Families were scattered around the world and large emigrant communities were formed in countries like Sweden, Australia, Canada and the United States. In every single Estonian family there’s someone who’s fled to the West. And there’s someone who was deported to Siberia. Being forced to flee and being deported to Siberian camps are two sides of the same coin; on one side, being forced to leave your home, leave your country, leave the people you loved – and the other, shattered family ties. Nobody did it for fun or adventure. They did it because they had no other choice.
Excerpt from Canadian documentary film “Outside The Sphere”, about Baltic WWII refugees
Most of the refugee communities considered it their duty to keep Estonian culture alive in exile. Just like all of the world’s refugees, they wished for their kids to become doctors or lawyers – to find a profession that would be needed when it came time to reclaim independence and rebuild the country. At the same time, no one outside of these communities believed that the Baltic States would ever regain their independence and that the Soviet Union would collapse. At this very moment, those who are fleeing today’s crisis regions are also likely to rebuild their homeland again some day – just like the descendants of the Estonian refugees, who did their part after Estonia regained its independence. Dictatorships never manage to last forever, despite their attempts to convince themselves and the rest of the world that they will.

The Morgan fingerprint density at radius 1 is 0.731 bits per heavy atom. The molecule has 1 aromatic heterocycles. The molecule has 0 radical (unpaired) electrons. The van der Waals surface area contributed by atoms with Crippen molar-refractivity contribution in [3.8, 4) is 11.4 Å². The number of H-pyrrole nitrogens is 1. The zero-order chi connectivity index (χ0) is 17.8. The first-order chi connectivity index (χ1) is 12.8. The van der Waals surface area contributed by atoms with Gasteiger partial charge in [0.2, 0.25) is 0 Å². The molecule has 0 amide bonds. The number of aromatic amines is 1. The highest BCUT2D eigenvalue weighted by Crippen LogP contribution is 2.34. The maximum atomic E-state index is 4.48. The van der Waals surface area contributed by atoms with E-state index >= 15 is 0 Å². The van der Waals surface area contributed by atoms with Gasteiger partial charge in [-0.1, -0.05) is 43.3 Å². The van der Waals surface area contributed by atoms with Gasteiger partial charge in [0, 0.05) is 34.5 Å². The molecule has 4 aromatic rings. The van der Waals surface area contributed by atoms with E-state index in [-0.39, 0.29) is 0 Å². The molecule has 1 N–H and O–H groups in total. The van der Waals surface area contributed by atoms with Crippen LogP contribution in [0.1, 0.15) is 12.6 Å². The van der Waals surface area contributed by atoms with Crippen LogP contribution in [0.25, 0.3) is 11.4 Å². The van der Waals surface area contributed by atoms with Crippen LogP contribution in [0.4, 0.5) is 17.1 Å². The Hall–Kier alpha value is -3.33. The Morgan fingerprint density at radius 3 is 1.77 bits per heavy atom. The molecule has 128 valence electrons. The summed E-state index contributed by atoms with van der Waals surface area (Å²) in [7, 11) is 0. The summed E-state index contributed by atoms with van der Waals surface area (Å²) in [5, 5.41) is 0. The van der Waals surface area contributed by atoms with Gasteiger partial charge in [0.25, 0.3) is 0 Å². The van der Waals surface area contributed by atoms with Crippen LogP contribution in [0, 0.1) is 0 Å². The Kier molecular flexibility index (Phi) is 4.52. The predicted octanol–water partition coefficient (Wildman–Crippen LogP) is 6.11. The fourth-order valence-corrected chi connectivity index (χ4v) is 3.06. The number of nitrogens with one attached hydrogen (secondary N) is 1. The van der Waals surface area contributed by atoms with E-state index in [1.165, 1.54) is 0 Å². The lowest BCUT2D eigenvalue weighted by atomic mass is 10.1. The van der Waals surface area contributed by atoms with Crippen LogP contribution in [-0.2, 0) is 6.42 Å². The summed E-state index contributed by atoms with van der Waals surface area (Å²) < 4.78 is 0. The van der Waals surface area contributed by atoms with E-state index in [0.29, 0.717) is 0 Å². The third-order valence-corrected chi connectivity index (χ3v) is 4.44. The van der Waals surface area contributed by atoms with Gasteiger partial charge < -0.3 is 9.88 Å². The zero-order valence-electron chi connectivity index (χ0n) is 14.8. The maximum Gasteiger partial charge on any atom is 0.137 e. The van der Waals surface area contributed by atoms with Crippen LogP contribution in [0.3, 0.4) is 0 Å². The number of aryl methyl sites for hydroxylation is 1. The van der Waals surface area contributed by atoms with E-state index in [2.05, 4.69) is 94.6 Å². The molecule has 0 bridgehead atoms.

Being forced to leave your home is something that all Estonians have very strong feelings about, just like those from other nations whose own citizens are living in diaspora. That’s why news about Syrian or Ukrainian refugees is so very painful, and why it pains me to see how little we remember about our own past. That’s the only explanation for the hatred, the rise of extreme right wing sentiments and the populist arguments that people are ready to swallow despite the lack of truth in any of them.
The current refugee crisis is not the worst one we’ve ever encountered. Only 6 percent of the refugees of the world are actually in Europe. And consider our recent history: After the revolutions in Russia, 1.4 million people came to Europe. After World War II, there were 65 – 70 million people who had lost their homes, and the Balkan wars forced 2.3 million people to leave their homes. Even Finland, known to have few foreigners, has had lots of refugees in the past. In the 1920s and 1930s, Finland was a very popular transit country and we had more refugees than any other Nordic country. Most of them might’ve stayed, had it not been for the economic recession that hit the country and forced them to continue on their journeys.